The culture was performed according to the method described elsewhere (21, 22). The organism was grown in 100-ml serum bottles half-filled with bicarbonate buffered mineral medium (pH 7.3).The medium was reduced with 1 mM sodium sulfide, and then 10 mM sodium sulfate was added as an electron acceptor. The headspace was flushed with N2-C02 (80:20), and the bottles were closed with butyl rubber stoppers. The substrate benzothiophene (2 ml) was injected with a syringe through the stoppers as a source of energy and nutrient. The culturedp. putida was incubated at 28 °C in the dark, and microbial activity was monitored by measuring benzotiophene concentration.

Sample Inoculation

Cultured strain was inoculated to the oil samples i,e. light (b. pt 200 °C). medium (b. pt 300 °C) and heavy (b. pt 360 °C) distillate fractions . The mix was kept in contact for time duration selected from 12 hours to one-month (720 hr).The other conditions maintained were:

Reactions temperature: 30 °C

Reactions pressure: Atmospheric

Mass of oil and amount of bacteria: 3:1 volumetric water-to-oil ratio (WOR)

Type of reactor used: 2-liter stirred vessel (Applikon Inc.) equipped with temperature,  agitation, pH control, and dissolved oxygen (DO) monitor.

Atmosphere used: Air flow (400 ml min—-1)

After being kept in contact for specified duration of time, samples were removed with a syringe through the stoppers and injected to GC-MS for quantitative determination of benzopthiophene. After their testing, biological activity was stopped with adding 0.1 M NaOH in the samples.

GC-MS Analyses

GC-MS analyses were performed for benzothiophene using selective ion monitor (SIM) mode. Between 2 and 10 ml of the testing oil was filtered through a 0.22-µm-pore-size Millex-GP filter (Millipore, Bedford, Mass) in order to remove residual cellular particles. The instrument was calibrated with the standard benzothiophene solutions of known concentration before and after the original and bacterially treated oil samples. For quantification of benzopthiophene (BTH), an HP 5890 II plus GC with a 5972 mass spectrometer (MS) (Hewlett-Packard) operated in selective ion monitoring (SIM) mode was applied. A 1-µl filtered oil sample was injected onto a 0.25-mm-interior-diameter, 30-m column with a 0.5-µm film RTX-1 column (Restek) operated at 50.7-cms-1 linear velocity of helium carrier gas. The injector and detector temperatures were maintained at 90 and 220°C, for light fraction (200 °C), 195 and 305 °C for medium fraction (300 °C) whereas 295 °C and 370 °C for heavy fraction (360 °C), respectively. GC analyses with a sulphur-specific detector (FPD) verified the presence of the sulphur heteroatomic compound in the distillates under study.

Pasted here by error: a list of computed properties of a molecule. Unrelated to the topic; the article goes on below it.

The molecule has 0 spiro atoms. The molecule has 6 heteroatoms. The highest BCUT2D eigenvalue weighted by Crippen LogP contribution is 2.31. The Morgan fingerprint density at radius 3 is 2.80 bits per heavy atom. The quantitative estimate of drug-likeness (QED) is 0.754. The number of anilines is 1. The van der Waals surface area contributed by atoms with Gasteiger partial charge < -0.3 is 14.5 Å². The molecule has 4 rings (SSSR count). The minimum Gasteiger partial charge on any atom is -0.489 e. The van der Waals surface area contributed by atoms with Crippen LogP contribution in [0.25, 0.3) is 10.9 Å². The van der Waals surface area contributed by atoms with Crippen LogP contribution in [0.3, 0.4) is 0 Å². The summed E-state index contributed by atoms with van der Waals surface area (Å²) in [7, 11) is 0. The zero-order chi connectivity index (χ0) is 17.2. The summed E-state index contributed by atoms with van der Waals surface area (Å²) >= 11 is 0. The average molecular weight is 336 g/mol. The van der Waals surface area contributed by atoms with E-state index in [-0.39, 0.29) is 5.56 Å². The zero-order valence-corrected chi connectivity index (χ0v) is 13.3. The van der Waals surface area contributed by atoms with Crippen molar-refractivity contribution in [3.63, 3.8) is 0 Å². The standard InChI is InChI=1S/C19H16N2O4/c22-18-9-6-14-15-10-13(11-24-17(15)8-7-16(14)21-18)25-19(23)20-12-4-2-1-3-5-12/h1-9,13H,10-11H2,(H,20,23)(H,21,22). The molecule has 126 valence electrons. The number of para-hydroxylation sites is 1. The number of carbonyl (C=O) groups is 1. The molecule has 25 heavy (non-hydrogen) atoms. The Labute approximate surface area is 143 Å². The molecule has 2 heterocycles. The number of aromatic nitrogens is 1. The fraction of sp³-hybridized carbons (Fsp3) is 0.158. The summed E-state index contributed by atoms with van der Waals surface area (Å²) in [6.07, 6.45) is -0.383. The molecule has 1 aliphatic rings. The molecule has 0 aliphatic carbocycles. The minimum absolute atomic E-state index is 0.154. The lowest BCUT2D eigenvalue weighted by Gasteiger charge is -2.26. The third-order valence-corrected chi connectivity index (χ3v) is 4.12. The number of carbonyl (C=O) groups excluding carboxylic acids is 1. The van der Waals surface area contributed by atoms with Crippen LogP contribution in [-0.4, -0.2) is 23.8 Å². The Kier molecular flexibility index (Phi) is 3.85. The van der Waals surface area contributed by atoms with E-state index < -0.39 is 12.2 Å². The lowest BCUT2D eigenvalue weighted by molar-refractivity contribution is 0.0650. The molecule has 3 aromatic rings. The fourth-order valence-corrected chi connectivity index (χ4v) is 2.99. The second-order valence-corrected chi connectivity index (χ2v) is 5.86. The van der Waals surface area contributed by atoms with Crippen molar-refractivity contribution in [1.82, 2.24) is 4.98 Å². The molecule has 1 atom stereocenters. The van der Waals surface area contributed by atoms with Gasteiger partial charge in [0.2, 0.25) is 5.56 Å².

Light fraction (200 °C)

Analysis of benzothiophene in original light fraction was performed by GC-MS. the value of BTH determined was 334 ppm. The same sample was inoculated with the pre cultured p. putida for 12 hr and benzothiophene content determined was 180 ppm. Comparing with the value obtained in case of original sample, considerable depletion can be seen, which shows that a significant amount of sulphur has been depleted during this initial inoculation time. In order to optimize the inoculation time, sample was kept in contact with the same microorganism beyond 12 hr. The inoculated time selected were; 24 h, 48 h, one week and one month. The data of sulphur depletion is provided in Table-1.The values of BTH determined in these samples were 162, 153, 144 and 139 ppm, respectively.

It can be seen from the data that depletion is quite significant and rapid in case of 12 hr inoculation time. The reason for this significant reduction of BTH in the initial inoculation time is that sulphur heterocyclic compounds can serve as a sulphur source for growth of microorganism under anoxic conditions as reported elsewhere (23) which release its desulphurizing enzymes (dzs) for the rapid consumption of benzopthiophene in testing distillates, and thus reproduce its self very rapidly forming colonies.